Newsom’s Ban Will Only Increase California’s Dependence on Foreign Oil
Just a few weeks after moderate Democrats in the California state legislature stopped legislation that would have phased in a fracking ban, Gov. Gavin Newsom (D) announced his own plan to ban not only fracking, but eventually all oil and natural gas development in the state. This sort of aggressive opposition to safe domestic development will do little to reduce California’s energy usage, but will exacerbate the regulatory burden that is already making California dependent on foreign oil.
Foreign Energy Imports Mean Higher Emissions
California used to be a leading producer of oil before lengthy permitting reviews and soaring regulatory costs pushed production to Texas, New Mexico, and North Dakota. Since the 1980s, California energy production has fallen by 60 percent. Even as the state’s population has grown, California is producing less and less, instead relying on energy imports.
Historically some of this imported oil came from Alaska, but declining production on the North Slope means that more and more of the energy California relies on is coming from overseas. In 1982, California produced 61 percent of the oil it consumed, importing only 5.6 percent. By 2019, California production had fallen to 29.7 percent of consumption, and the state imported more than 58 percent, primarily from the Middle East and South America.
The situation is exacerbated because California is an “energy island” that isn’t connected to any other states through interstate pipelines. The lack of pipelines increases the emissions associated with shipping energy and makes the state reliant on production from countries with lower environmental standards than the United States.
As Rock Zierman, CEO of the California Independent Petroleum Association (CIPA), testified before a House committee this spring, panning oil production will lead to environmental harm:
“Unlike the rest of the Continental U.S., California is an energy island when it comes to oil. There are no interstate pipelines capable of bringing crude in from other states. The only other domestic source of crude are tankers from Alaska, and that source has been depleting over the last twenty years. Over 60 percent of the crude Californians consume each day is imported on tankers from foreign countries.”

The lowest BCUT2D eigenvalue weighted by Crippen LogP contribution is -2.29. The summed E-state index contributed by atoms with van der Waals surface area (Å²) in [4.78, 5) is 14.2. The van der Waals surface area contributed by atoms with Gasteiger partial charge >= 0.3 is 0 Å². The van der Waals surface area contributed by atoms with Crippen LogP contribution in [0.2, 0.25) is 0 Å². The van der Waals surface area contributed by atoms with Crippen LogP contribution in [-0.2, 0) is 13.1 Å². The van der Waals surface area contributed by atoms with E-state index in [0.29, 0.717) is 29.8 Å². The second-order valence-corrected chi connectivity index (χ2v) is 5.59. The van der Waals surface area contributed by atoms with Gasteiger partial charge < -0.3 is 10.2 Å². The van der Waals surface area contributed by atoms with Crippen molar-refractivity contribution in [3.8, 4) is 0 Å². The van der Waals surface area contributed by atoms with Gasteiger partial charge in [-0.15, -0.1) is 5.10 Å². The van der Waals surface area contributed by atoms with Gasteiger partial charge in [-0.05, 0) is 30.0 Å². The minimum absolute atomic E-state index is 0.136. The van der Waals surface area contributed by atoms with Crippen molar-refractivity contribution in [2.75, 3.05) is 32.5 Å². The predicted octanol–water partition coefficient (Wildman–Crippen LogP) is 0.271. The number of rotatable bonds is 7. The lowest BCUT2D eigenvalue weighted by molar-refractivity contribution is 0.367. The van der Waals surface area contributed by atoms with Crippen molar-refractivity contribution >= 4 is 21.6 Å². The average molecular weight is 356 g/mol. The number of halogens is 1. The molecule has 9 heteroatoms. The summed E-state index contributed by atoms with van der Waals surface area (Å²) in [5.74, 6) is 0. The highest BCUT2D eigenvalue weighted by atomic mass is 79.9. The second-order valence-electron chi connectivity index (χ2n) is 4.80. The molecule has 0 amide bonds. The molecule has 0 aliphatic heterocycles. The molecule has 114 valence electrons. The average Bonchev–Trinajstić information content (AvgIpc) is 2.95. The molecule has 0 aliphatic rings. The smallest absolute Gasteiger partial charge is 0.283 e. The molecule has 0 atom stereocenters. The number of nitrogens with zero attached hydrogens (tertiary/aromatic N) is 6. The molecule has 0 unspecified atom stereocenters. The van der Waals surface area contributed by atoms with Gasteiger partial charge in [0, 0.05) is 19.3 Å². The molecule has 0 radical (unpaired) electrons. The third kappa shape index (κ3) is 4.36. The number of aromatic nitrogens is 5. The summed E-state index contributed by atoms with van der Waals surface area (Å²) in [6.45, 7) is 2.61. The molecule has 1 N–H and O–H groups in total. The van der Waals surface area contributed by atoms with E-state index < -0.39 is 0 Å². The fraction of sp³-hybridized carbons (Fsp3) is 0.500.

All told, OPEC-member countries represented about 45 percent (103.5 million barrels) of this foreign supply in 2020, and that number jumps to 69 percent (158.8 million barrels) when Ecuador is included (member until January 1, 2020).
Source: California Energy CommissionJob Losses Will Be Significant
In addition to forcing the state to rely even more heavily on foreign sources of energy, Newsom’s ban on California energy production would also cost thousands of high paying jobs.
According to a report from Los Angeles County, the oil and gas industry generated more than $152 billion in economic output and more than 366,000 jobs in California. These job losses would be especially high in areas like Central Valley which would lose 31,000 well-paying jobs.
Along with workers directly employed by the industry, domestic oil and gas production also helps to keep energy prices down for other California businesses, which would see energy prices spike under Newsom’s plan.
Stopping domestic production does not mean California will stop needing petroleum and petroleum production—just that it will buy oil produced elsewhere. Perhaps Zierman put it best:
“As a result of this situation, every barrel of oil we do not produce in-state must be tankered into our ports from foreign countries. Make no mistake, this hurts the environment, hurts American workers, hurts local government services, and funds undemocratic regimes that do not share our humanitarian values.”